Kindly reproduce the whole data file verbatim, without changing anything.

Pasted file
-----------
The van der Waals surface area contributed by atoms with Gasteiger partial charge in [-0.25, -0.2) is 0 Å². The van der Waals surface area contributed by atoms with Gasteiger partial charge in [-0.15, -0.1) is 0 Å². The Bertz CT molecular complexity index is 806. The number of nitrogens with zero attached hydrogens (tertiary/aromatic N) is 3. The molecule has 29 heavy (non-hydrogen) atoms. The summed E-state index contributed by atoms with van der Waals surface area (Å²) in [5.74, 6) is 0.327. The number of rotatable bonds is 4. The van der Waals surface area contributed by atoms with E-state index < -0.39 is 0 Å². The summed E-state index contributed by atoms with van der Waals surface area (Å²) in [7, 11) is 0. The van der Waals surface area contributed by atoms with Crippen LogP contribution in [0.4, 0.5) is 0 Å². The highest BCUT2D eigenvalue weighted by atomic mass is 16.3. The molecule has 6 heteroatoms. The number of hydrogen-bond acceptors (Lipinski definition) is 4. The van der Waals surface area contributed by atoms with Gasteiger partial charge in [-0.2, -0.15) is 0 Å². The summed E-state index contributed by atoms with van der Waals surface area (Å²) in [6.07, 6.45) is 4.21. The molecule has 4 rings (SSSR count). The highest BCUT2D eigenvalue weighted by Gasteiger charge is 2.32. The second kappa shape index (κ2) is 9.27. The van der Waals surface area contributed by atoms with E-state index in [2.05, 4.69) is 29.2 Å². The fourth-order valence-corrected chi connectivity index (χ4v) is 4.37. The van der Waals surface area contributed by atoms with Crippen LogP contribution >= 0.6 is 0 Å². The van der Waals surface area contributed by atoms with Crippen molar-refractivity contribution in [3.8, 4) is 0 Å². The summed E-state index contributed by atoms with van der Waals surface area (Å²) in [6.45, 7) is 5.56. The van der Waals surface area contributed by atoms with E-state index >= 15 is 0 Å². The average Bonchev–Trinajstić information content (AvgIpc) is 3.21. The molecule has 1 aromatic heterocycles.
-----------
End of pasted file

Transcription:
The van der Waals surface area contributed by atoms with Gasteiger partial charge in [-0.25, -0.2) is 0 Å². The van der Waals surface area contributed by atoms with Gasteiger partial charge in [-0.15, -0.1) is 0 Å². The Bertz CT molecular complexity index is 806. The number of nitrogens with zero attached hydrogens (tertiary/aromatic N) is 3. The molecule has 29 heavy (non-hydrogen) atoms. The summed E-state index contributed by atoms with van der Waals surface area (Å²) in [5.74, 6) is 0.327. The number of rotatable bonds is 4. The van der Waals surface area contributed by atoms with E-state index < -0.39 is 0 Å². The summed E-state index contributed by atoms with van der Waals surface area (Å²) in [7, 11) is 0. The van der Waals surface area contributed by atoms with Crippen LogP contribution in [0.4, 0.5) is 0 Å². The highest BCUT2D eigenvalue weighted by atomic mass is 16.3. The molecule has 6 heteroatoms. The number of hydrogen-bond acceptors (Lipinski definition) is 4. The van der Waals surface area contributed by atoms with Gasteiger partial charge in [-0.2, -0.15) is 0 Å². The summed E-state index contributed by atoms with van der Waals surface area (Å²) in [6.07, 6.45) is 4.21. The molecule has 4 rings (SSSR count). The highest BCUT2D eigenvalue weighted by Gasteiger charge is 2.32. The second kappa shape index (κ2) is 9.27. The van der Waals surface area contributed by atoms with E-state index in [2.05, 4.69) is 29.2 Å². The fourth-order valence-corrected chi connectivity index (χ4v) is 4.37. The van der Waals surface area contributed by atoms with Crippen LogP contribution >= 0.6 is 0 Å². The van der Waals surface area contributed by atoms with Crippen molar-refractivity contribution in [3.8, 4) is 0 Å². The summed E-state index contributed by atoms with van der Waals surface area (Å²) in [6.45, 7) is 5.56. The van der Waals surface area contributed by atoms with E-state index >= 15 is 0 Å². The average Bonchev–Trinajstić information content (AvgIpc) is 3.21. The molecule has 1 aromatic heterocycles.